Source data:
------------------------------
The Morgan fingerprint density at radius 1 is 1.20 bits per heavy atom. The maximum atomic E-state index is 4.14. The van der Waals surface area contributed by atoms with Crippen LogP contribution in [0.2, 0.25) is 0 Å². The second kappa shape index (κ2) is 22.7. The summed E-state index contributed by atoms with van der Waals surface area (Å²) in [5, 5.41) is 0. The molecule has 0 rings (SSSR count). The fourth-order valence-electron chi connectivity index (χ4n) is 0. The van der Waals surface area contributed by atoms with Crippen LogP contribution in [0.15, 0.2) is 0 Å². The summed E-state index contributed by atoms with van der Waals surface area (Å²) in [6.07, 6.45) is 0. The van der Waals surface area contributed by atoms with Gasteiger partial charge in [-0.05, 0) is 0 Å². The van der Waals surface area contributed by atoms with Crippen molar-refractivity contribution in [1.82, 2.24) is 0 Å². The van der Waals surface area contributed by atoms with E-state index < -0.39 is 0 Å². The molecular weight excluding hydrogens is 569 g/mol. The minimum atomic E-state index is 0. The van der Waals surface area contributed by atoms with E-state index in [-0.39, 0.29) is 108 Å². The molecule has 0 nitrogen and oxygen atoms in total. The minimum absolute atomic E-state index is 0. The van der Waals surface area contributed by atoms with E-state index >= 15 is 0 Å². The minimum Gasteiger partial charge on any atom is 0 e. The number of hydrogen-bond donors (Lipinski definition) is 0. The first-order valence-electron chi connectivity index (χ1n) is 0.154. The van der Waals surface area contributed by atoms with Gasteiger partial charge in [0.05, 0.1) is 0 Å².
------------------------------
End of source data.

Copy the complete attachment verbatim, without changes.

The Morgan fingerprint density at radius 1 is 1.20 bits per heavy atom. The maximum atomic E-state index is 4.14. The van der Waals surface area contributed by atoms with Crippen LogP contribution in [0.2, 0.25) is 0 Å². The second kappa shape index (κ2) is 22.7. The summed E-state index contributed by atoms with van der Waals surface area (Å²) in [5, 5.41) is 0. The molecule has 0 rings (SSSR count). The fourth-order valence-electron chi connectivity index (χ4n) is 0. The van der Waals surface area contributed by atoms with Crippen LogP contribution in [0.15, 0.2) is 0 Å². The summed E-state index contributed by atoms with van der Waals surface area (Å²) in [6.07, 6.45) is 0. The van der Waals surface area contributed by atoms with Gasteiger partial charge in [-0.05, 0) is 0 Å². The van der Waals surface area contributed by atoms with Crippen molar-refractivity contribution in [1.82, 2.24) is 0 Å². The van der Waals surface area contributed by atoms with E-state index < -0.39 is 0 Å². The molecular weight excluding hydrogens is 569 g/mol. The minimum atomic E-state index is 0. The van der Waals surface area contributed by atoms with E-state index in [-0.39, 0.29) is 108 Å². The molecule has 0 nitrogen and oxygen atoms in total. The minimum absolute atomic E-state index is 0. The van der Waals surface area contributed by atoms with E-state index >= 15 is 0 Å². The minimum Gasteiger partial charge on any atom is 0 e. The number of hydrogen-bond donors (Lipinski definition) is 0. The first-order valence-electron chi connectivity index (χ1n) is 0.154. The van der Waals surface area contributed by atoms with Gasteiger partial charge in [0.05, 0.1) is 0 Å².